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NCJ Number
Date Published
62 pages
The U.S. General Accounting Office conducted an evaluation of the impact of the Arizona Intensive Probation Supervision (IPS) program as it has functioned in the two largest counties in the State.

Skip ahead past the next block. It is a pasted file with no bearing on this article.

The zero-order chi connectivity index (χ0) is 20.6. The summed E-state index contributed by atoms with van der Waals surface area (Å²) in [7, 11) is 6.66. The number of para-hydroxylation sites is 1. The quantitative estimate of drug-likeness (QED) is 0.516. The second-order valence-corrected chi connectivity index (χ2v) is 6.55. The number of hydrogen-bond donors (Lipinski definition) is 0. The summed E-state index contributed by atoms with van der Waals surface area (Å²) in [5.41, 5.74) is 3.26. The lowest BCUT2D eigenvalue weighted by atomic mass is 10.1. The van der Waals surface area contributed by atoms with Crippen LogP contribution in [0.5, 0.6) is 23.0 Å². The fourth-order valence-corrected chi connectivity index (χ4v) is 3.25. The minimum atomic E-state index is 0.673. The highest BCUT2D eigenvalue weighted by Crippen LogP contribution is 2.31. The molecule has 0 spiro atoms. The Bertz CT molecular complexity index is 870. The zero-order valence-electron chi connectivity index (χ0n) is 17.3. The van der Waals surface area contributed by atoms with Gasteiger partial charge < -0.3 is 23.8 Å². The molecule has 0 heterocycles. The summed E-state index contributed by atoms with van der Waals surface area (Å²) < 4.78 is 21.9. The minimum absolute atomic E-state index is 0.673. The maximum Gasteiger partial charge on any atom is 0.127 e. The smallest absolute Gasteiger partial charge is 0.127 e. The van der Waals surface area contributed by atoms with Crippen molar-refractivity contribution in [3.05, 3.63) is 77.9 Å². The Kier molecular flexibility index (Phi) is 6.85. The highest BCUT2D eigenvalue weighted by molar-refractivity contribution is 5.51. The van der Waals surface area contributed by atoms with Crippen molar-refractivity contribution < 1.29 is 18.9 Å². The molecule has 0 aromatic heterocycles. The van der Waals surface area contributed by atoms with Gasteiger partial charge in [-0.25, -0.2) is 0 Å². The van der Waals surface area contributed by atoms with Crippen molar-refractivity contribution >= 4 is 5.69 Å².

Two measures of criminal behavior were used -- arrests for new crimes and revocations -- to compare offenders who participated in IPS and those who did not. The offenders included in this study were drawn from four groups: those sentenced to standard probation, those sentenced directly to IPS, those reinstated to IPS due to probation violation, and those sentenced to prison and released. Offenders sentenced to IPS were riskier in terms of the severity of their offense and the likelihood that they would commit future criminal acts. About half the offenders in one county, and one-third of the offenders in the other county, were arrested for new crimes within three years of their initial sentencing. GAO concluded that the Arizona IPS program was effective in controlling criminal behavior because fewer offenders under IPS supervision than offenders under standard probation supervision committed new crimes. However, once offenders finished the IPS program and moved to standard probation, arrests among the group increased, leading to the conclusion that a sentence to IPS did not ensure public safety. 11 tables, 8 figures, and 4 appendixes